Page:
By David de Winter – Sports Editor
The England cricket team returned this week from their calamitous performance at the 2015 Cricket World Cup with their tails firmly between their legs. One can only hope that such a debacle perpetuates a seismic shift in the team’s selection and approach to one-day cricket. Everyone from the management to the players needs to take a long hard look at themselves and evaluate what went wrong. I’m here to help them on their way.
Ian Bell – 6/10
Runs: 262 @ 52.40
In the words of Peter Moores, if we look at the data, Bell was easily England’s best batsman: leading run scorer, highest average, three half-centuries in six innings. A steadying influence at the top of the order; still has a part to play in the future of English cricket.
Moeen Ali – 5
Runs: 192 @ 38.40
Wickets: 4 @ 50.25
A chastening tournament for the Worcestershire all-rounder. Apart from an impressive century against the Scots he contributed relatively little. Too often got starts and then got out. His pinch-hitting role needs to be reviewed and may benefit from batting down the order as he does in Test cricket. One of only two batsmen with a strike rate over 100. Bowling lacked penetration like the rest of the England attack.
Alex Hales – 5
Runs: 64 @ 32.00
Got little opportunity to impress having being thrust into the team for the crucial game against Bangladesh. Didn’t quite play at his fluent best as he does in T20’s. Probably should be opening the innings. Worth persevering with though.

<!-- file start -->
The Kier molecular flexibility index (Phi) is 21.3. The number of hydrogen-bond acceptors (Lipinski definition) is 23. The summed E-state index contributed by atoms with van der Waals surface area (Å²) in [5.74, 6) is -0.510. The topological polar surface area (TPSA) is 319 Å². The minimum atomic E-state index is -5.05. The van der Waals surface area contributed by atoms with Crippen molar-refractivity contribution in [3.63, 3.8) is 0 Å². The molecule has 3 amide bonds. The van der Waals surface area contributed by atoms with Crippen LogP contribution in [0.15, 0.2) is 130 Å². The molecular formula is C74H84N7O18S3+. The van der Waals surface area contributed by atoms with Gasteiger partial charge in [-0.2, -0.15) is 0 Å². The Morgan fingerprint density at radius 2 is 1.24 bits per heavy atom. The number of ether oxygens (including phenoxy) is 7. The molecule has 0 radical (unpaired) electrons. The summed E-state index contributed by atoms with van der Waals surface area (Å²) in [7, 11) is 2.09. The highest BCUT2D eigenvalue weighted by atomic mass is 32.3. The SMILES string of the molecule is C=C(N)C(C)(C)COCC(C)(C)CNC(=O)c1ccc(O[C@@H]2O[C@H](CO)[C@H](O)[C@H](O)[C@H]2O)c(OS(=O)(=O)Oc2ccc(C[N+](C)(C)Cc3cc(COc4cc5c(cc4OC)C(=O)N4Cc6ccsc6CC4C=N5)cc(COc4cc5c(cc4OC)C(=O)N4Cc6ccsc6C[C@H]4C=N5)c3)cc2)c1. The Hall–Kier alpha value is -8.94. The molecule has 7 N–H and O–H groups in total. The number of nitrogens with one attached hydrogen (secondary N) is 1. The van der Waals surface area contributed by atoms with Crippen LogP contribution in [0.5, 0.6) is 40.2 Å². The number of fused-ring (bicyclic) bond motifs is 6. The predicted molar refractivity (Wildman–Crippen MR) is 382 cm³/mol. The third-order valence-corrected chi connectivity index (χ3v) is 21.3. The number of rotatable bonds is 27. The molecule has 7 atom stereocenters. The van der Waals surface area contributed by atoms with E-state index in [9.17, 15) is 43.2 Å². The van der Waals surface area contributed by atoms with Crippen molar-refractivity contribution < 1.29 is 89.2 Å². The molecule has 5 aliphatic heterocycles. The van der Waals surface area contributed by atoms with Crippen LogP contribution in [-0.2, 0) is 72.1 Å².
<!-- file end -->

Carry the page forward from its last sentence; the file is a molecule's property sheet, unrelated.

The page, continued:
Gary Ballance – 2
Runs: 36 @ 9
Ludicrous decision to put him at number 3 and shunt Taylor down at 6 having played so little cricket in the run up to the tournament. Looked all at sea even against Scotland. A strike rate of 50 says it all. Still worth his place in the Test team but the sooner Taylor returns to the number three spot the better.
Joe Root – 6
Runs: 202 @ 40.40
Scored a quality hundred against Sri Lanka and provided England’s only resistance against New Zealand. Bad dismissal when well set against Bangladesh. Coming of age as one England’s key players in all formats of the game. A long and successful career awaits him. Strong candidate for one-day captaincy if England drop Eoin Morgan (they should).
Eoin Morgan – 3
Runs: 90 @ 18
A predictably woeful tournament for a man in terrible form. Arguably shouldn’t have been anywhere near the team on given his record in the previous 18 months, let along captain. Wasted too many balls ‘getting in’ only to get out soon after. For a player identified as a one-day specialist and a ‘finisher’ he failed to finish any matches and recorded a pitiful strike rate of 64.74. Place in the team under serious jeopardy.
James Taylor – 5
Runs: 149 @ 37.25
Unfathomably shunted down the order to number 6 when he had seemingly made the number 3 spot his own. Excellent 98 against Australia in a losing cause but contributed relatively little after. Needs a prolonged run in the side because he is clearly a class player.
Jos Buttler – 7
Runs: 141 @ 35.25
Perhaps the only player to come out of this calamity with his reputation enhanced, Buttler batted with power, improvisation and skill towards the end of his innings against Sri Lanka, Bangladesh and Scotland. Scored his runs at a strike rate of 135, 30 better than any other England colleague. Calls for to be permanently pushed up the order are premature – he needs to come in when the correct situation demands it. More a damning indictment of the inflexibility of the England management who kept him down at 7 for the entire tournament.